More soon

On July 1, former police officer and security official John Lee will become Hong Kong’s fifth chief executive. Lee’s selection, through a process imposed by Beijing, signals that the national security crackdown is not over. With the government already banning the media from covering his inauguration and the 25-year-old handover ceremony, it is clear that Lee will continue to restrict press freedom. In fact, the government has announced several bills that would lead to further restrictions on media freedom and freedom of expression.

For example, since May 2021, the government has been working on “fake news” legislation that could lead to more criminal prosecutions of journalists, the closure of outlets and self-censorship. In January 2022, the Secretary of Security announced the government’s intention to enact Article 23 of the Basic Law, a long dormant provision that calls for legislation prohibiting treason, secession, sedition, subversion, the theft of state secrets and the activities of foreign political organizations. Charges of “state secrets” are regularly used against journalists on the continent, while academic, artistic and religious expression has already been targeted by the NSL and could face even tougher restrictions under Article 23. On May 25, the government also announced that it was working on a cybersecurity law to address national security threats online.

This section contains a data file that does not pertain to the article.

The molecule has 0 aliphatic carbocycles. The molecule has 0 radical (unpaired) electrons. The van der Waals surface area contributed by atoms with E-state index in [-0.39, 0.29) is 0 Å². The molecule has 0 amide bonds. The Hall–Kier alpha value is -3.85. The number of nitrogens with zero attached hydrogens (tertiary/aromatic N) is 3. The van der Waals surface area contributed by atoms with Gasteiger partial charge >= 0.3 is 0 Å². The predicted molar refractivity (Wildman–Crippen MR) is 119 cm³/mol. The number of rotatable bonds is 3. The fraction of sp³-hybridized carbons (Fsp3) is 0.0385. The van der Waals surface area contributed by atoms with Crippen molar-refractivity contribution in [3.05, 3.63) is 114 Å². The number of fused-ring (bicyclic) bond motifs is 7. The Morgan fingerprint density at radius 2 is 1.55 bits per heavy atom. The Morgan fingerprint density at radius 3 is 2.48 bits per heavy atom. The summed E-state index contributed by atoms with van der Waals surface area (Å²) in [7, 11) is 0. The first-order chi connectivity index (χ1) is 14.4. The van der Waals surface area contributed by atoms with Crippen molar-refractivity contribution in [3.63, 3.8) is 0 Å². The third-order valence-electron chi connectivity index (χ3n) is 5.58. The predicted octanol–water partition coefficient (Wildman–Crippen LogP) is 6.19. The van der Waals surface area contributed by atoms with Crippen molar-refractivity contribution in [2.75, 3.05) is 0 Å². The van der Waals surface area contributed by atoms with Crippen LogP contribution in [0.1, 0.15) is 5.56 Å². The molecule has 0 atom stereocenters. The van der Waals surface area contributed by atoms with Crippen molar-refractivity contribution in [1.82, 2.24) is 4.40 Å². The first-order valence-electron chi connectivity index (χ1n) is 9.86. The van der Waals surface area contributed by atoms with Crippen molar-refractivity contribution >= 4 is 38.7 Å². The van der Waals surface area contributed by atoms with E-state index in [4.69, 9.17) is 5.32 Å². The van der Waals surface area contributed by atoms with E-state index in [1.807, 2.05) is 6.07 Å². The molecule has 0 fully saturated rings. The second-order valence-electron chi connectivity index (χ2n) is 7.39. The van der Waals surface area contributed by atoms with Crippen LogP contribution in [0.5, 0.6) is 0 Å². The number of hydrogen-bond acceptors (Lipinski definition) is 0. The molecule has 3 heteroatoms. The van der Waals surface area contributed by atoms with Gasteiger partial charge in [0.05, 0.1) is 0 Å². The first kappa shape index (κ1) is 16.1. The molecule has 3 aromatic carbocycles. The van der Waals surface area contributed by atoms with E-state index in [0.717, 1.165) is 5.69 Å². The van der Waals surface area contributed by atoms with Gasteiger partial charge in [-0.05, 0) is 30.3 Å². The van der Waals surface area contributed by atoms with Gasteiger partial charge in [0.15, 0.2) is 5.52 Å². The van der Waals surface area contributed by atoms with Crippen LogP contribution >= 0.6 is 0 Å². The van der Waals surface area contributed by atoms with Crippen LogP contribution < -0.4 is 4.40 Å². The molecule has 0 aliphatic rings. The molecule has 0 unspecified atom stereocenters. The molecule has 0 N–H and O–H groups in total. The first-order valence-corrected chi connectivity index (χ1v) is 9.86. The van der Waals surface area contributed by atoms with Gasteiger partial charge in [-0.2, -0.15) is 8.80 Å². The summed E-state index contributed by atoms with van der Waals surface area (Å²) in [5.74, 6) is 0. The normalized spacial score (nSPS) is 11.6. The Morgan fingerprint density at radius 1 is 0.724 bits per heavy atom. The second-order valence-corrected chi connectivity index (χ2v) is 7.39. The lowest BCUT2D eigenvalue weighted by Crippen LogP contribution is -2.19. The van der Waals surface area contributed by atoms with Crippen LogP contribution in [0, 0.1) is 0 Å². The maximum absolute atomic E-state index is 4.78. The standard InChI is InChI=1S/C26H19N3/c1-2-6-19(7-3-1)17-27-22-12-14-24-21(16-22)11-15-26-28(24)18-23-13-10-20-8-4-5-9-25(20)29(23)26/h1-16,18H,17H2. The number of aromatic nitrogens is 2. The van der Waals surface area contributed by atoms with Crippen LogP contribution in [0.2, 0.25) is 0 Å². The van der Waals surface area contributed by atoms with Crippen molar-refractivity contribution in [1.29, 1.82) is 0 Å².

The Legislative Council has been devoid of pro-democracy opposition members since a massive resignation in 2020 and the imposition of a repressive new electoral system in 2021, meaning any government-backed legislation is likely to pass with little control.

Next month, the United Nations Human Rights Committee will review Hong Kong’s compliance with its legal obligations under the International Covenant on Civil and Political Rights. Freedom House submitted a report to the committee on serious violations of press freedom and internet freedom in recent years. It is vital that the committee’s experts publicly and clearly describe how the Chinese and Hong Kong governments have utterly failed to comply with the treaty. In addition to supporting these international accountability mechanisms, democratic governments should provide assistance to those fleeing the territory. The reality is that democracy advocates in Hong Kong have few options outside of jail or exile, and the trend since 2020 suggests that human rights conditions will continue to deteriorate. .